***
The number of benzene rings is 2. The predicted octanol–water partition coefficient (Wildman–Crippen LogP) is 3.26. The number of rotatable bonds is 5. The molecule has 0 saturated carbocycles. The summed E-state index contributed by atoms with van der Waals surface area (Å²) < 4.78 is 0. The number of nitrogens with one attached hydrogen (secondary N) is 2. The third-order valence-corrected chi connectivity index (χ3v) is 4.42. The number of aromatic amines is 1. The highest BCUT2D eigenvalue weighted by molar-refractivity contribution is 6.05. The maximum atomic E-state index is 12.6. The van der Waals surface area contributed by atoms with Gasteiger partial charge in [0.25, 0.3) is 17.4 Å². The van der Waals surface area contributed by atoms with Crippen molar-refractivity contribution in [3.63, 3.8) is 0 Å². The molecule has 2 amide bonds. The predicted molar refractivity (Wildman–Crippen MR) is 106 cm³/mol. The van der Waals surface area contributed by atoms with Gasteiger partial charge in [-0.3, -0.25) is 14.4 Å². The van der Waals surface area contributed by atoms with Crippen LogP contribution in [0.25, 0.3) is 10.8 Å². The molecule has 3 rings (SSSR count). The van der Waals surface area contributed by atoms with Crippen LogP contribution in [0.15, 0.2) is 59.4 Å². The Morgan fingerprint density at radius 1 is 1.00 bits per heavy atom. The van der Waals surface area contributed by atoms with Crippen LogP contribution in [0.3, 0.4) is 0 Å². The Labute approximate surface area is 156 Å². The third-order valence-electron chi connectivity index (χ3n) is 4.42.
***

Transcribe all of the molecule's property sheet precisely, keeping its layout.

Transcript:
The number of benzene rings is 2. The predicted octanol–water partition coefficient (Wildman–Crippen LogP) is 3.26. The number of rotatable bonds is 5. The molecule has 0 saturated carbocycles. The summed E-state index contributed by atoms with van der Waals surface area (Å²) < 4.78 is 0. The number of nitrogens with one attached hydrogen (secondary N) is 2. The third-order valence-corrected chi connectivity index (χ3v) is 4.42. The number of aromatic amines is 1. The highest BCUT2D eigenvalue weighted by molar-refractivity contribution is 6.05. The maximum atomic E-state index is 12.6. The van der Waals surface area contributed by atoms with Gasteiger partial charge in [0.25, 0.3) is 17.4 Å². The van der Waals surface area contributed by atoms with Crippen molar-refractivity contribution in [3.63, 3.8) is 0 Å². The molecule has 2 amide bonds. The predicted molar refractivity (Wildman–Crippen MR) is 106 cm³/mol. The van der Waals surface area contributed by atoms with Gasteiger partial charge in [-0.3, -0.25) is 14.4 Å². The van der Waals surface area contributed by atoms with Crippen LogP contribution in [0.25, 0.3) is 10.8 Å². The molecule has 3 rings (SSSR count). The van der Waals surface area contributed by atoms with Crippen LogP contribution in [0.15, 0.2) is 59.4 Å². The Morgan fingerprint density at radius 1 is 1.00 bits per heavy atom. The van der Waals surface area contributed by atoms with Crippen LogP contribution in [0.3, 0.4) is 0 Å². The Labute approximate surface area is 156 Å². The third-order valence-electron chi connectivity index (χ3n) is 4.42.